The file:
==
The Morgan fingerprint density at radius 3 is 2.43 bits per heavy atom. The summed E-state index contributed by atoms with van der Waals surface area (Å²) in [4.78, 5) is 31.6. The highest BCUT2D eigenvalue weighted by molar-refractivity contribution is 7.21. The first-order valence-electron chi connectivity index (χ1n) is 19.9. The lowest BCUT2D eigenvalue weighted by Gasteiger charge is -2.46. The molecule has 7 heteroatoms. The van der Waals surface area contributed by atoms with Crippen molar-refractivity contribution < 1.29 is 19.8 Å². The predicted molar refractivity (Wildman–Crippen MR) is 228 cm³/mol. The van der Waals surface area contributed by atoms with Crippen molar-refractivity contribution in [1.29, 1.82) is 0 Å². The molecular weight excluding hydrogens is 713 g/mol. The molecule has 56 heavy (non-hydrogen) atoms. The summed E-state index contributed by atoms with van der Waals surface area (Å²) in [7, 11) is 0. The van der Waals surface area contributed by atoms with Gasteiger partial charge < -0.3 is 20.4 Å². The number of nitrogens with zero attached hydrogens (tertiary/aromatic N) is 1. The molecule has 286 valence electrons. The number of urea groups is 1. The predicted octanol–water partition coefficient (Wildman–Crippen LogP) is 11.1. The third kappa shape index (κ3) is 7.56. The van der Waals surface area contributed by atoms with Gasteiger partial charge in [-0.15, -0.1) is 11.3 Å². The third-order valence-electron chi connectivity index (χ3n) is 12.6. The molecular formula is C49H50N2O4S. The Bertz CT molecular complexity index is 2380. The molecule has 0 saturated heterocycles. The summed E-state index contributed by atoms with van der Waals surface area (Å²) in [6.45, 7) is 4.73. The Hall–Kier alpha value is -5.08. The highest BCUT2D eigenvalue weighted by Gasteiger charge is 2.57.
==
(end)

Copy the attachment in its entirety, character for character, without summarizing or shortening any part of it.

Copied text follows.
The Morgan fingerprint density at radius 3 is 2.43 bits per heavy atom. The summed E-state index contributed by atoms with van der Waals surface area (Å²) in [4.78, 5) is 31.6. The highest BCUT2D eigenvalue weighted by molar-refractivity contribution is 7.21. The first-order valence-electron chi connectivity index (χ1n) is 19.9. The lowest BCUT2D eigenvalue weighted by Gasteiger charge is -2.46. The molecule has 7 heteroatoms. The van der Waals surface area contributed by atoms with Crippen molar-refractivity contribution < 1.29 is 19.8 Å². The predicted molar refractivity (Wildman–Crippen MR) is 228 cm³/mol. The van der Waals surface area contributed by atoms with Crippen molar-refractivity contribution in [1.29, 1.82) is 0 Å². The molecular weight excluding hydrogens is 713 g/mol. The molecule has 56 heavy (non-hydrogen) atoms. The summed E-state index contributed by atoms with van der Waals surface area (Å²) in [7, 11) is 0. The van der Waals surface area contributed by atoms with Gasteiger partial charge < -0.3 is 20.4 Å². The number of nitrogens with zero attached hydrogens (tertiary/aromatic N) is 1. The molecule has 286 valence electrons. The number of urea groups is 1. The predicted octanol–water partition coefficient (Wildman–Crippen LogP) is 11.1. The third kappa shape index (κ3) is 7.56. The van der Waals surface area contributed by atoms with Gasteiger partial charge in [-0.15, -0.1) is 11.3 Å². The third-order valence-electron chi connectivity index (χ3n) is 12.6. The molecular formula is C49H50N2O4S. The Bertz CT molecular complexity index is 2380. The molecule has 0 saturated heterocycles. The summed E-state index contributed by atoms with van der Waals surface area (Å²) in [6.45, 7) is 4.73. The Hall–Kier alpha value is -5.08. The highest BCUT2D eigenvalue weighted by Gasteiger charge is 2.57.